You don’t hear much about ESP these days.
My room was in the basement. This is the same room I gave up for a night so the Grateful Dead could crash there. Larry F and I had this routine where we’d go down there in the evening, smoke about six pounds of hash, and improvise on two electric guitars for a couple of hours. Neither of us could play in the traditional sense of “play”. We’d just plug ‘em in and produce sounds, noises, effects, rhythms, snatches of melody, etc., and one time Mort told us he could hear us from the floor above and we sounded incredible and should start a band called Electric Nightmare Jelly. We were ahead of our time for sure and had we made tapes, and kept at it till today, we’d have a hip cult following, be poor but revered.
No plan. No talk. Just closed our eyes and went at it. The music was consuming, we were in another world of pure sound and nothing else but the usual hallucinogenic light-show. Like when you’re very tired and rub your eyes real hard. Like roadrunner cartoons on the inside of your eyelids, a circus of strange happy beasts, wild horseback freeflight on the far side of the moon, a Macy’s parade of hieroglyph balloons floating in your hair, all your childhood friends dancing on the head of Zsa Zsa Gabor in a red room filled with helium. Suddenly I saw something so intense and real I had to stop. All it was, was three orange 5’s inside each other on a blue field. Larry stopped, opened his eyes and looked at me, wondering why I stopped. I knew he’d seen it, too.
What number? I asked.
He thought a second and said, Five. Three 5’s. Orange on a blue background.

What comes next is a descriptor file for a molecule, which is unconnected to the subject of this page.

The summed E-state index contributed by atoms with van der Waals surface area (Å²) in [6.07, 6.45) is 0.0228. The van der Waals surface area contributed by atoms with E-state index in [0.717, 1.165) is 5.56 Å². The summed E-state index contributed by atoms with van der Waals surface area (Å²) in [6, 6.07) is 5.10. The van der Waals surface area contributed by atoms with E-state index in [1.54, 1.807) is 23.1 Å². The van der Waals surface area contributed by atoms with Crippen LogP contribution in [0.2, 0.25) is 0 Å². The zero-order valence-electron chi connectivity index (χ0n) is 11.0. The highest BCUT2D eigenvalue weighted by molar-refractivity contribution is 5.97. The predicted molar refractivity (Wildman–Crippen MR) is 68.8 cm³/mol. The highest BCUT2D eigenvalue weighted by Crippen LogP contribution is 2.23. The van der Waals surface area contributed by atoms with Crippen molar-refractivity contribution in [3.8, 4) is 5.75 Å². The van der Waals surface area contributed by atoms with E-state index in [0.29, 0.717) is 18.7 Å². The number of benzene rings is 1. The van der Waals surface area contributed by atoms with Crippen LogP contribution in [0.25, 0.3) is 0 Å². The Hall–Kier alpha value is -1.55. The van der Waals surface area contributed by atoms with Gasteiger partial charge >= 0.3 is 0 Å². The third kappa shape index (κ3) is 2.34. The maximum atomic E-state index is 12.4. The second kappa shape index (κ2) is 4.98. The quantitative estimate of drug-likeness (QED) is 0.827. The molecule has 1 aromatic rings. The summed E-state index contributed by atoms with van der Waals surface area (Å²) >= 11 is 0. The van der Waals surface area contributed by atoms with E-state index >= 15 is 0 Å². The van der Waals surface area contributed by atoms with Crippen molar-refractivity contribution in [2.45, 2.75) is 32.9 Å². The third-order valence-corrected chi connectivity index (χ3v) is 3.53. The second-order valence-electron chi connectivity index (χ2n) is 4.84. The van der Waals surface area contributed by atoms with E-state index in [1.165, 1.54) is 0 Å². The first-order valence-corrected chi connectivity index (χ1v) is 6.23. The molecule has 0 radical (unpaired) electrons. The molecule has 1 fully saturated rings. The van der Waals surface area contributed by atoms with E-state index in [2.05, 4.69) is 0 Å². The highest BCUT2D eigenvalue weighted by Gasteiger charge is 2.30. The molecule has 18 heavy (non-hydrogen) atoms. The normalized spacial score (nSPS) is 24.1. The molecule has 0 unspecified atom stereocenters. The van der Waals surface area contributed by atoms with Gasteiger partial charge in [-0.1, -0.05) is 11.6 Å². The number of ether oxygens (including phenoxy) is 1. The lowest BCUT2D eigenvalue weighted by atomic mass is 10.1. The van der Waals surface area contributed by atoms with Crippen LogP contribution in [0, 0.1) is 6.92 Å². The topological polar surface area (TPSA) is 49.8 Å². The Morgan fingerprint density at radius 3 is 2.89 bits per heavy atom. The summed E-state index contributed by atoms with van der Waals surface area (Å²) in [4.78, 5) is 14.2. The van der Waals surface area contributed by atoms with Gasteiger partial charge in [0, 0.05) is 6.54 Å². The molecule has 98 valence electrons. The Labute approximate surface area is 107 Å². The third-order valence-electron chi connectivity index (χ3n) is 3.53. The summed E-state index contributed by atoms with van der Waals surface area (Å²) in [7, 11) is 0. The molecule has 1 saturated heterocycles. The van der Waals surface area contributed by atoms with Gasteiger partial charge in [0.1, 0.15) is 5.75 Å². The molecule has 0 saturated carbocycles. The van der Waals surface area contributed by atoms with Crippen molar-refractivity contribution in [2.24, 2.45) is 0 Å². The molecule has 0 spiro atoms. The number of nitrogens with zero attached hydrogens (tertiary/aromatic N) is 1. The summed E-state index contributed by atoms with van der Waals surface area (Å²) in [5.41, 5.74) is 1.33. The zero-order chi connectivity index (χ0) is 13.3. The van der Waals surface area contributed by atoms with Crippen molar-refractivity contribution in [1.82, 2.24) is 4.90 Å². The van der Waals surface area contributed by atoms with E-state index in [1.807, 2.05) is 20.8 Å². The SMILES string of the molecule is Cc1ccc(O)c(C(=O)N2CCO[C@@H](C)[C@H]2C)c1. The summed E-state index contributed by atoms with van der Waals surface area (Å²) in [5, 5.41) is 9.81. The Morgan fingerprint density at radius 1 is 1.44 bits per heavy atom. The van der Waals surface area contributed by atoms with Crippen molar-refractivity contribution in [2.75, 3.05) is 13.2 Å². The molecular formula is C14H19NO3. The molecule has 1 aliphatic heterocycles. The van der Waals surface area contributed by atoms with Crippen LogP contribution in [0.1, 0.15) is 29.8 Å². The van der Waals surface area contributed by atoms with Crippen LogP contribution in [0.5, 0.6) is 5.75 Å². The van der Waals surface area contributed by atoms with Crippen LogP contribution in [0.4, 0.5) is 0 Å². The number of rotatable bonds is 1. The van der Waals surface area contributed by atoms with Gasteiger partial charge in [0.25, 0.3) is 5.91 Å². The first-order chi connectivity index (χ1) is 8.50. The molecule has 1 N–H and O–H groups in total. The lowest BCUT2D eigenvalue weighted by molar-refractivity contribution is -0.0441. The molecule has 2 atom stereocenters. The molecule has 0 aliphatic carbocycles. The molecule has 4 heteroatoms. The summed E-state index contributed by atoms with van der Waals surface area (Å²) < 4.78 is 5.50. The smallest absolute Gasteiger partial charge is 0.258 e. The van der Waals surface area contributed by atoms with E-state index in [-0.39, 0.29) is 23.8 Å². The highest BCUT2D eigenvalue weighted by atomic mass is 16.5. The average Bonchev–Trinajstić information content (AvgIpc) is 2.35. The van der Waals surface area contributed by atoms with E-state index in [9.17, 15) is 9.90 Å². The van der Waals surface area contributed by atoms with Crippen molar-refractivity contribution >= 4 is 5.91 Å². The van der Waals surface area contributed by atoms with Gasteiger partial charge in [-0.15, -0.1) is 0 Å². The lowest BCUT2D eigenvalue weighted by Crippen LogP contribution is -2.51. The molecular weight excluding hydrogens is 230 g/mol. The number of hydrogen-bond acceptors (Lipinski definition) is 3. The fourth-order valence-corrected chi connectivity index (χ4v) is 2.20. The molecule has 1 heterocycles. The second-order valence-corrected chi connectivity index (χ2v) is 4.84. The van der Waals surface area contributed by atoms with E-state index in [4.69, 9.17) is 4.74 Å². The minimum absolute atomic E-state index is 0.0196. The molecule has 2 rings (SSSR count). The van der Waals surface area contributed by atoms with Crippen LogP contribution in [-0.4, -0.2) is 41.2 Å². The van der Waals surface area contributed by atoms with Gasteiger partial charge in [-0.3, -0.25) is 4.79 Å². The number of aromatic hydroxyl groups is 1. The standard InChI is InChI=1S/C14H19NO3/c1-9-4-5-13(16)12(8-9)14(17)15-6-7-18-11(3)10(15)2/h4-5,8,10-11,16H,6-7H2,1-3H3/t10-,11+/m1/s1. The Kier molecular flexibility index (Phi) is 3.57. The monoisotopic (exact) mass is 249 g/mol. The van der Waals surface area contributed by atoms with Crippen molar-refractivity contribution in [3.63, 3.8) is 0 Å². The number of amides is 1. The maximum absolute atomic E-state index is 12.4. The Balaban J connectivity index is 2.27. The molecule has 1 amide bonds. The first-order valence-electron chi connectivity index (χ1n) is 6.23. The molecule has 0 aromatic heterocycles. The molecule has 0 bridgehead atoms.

Three years later I saw this in an art magazine:
I have no explanation for any of this.
Charles Demuth painted The Figure 5 in Gold in 1928, inspired by the poem, The Great Figure, by William Carlos Williams, published in 1921.
The Great Figure
Among the rain
I saw the figure 5
on a red
to gong clangs
and wheels rumbling
through the dark city
William Carlos Williams, Autobiography, New Directions, NY, 1967, p. 172:
Once on a hot July day coming back exhausted from the Post Graduate Clinic, I dropped in as I sometimes did at Marsden [Hartley]‘s studio on Fifteenth Street for a talk, a little drink maybe and to see what he was doing. As I approached his number I heard a great clatter of bells and the roar of a fire engine passing the end of the street down Ninth Avenue. I turned just in time to see a golden figure 5 on a red background flash by. The impression was so sudden and forceful that I took a piece of paper out of my pocket and wrote a short poem about it.
Here’s my photo of Larry (with Bonnie) taken around the time of our musical collaborations:
I hadn’t seen Larry for thirty years when in 1994 he marched past me in the Quadra Island May Day Parade. I was at the side of the road when I spotted him and called him over. We talked for a few minutes and I took his picture. We planned to meet at the end of the parade in the park where the May Day celebrations take place. The park isn’t that big. There were maybe 300 people there. I never saw him again.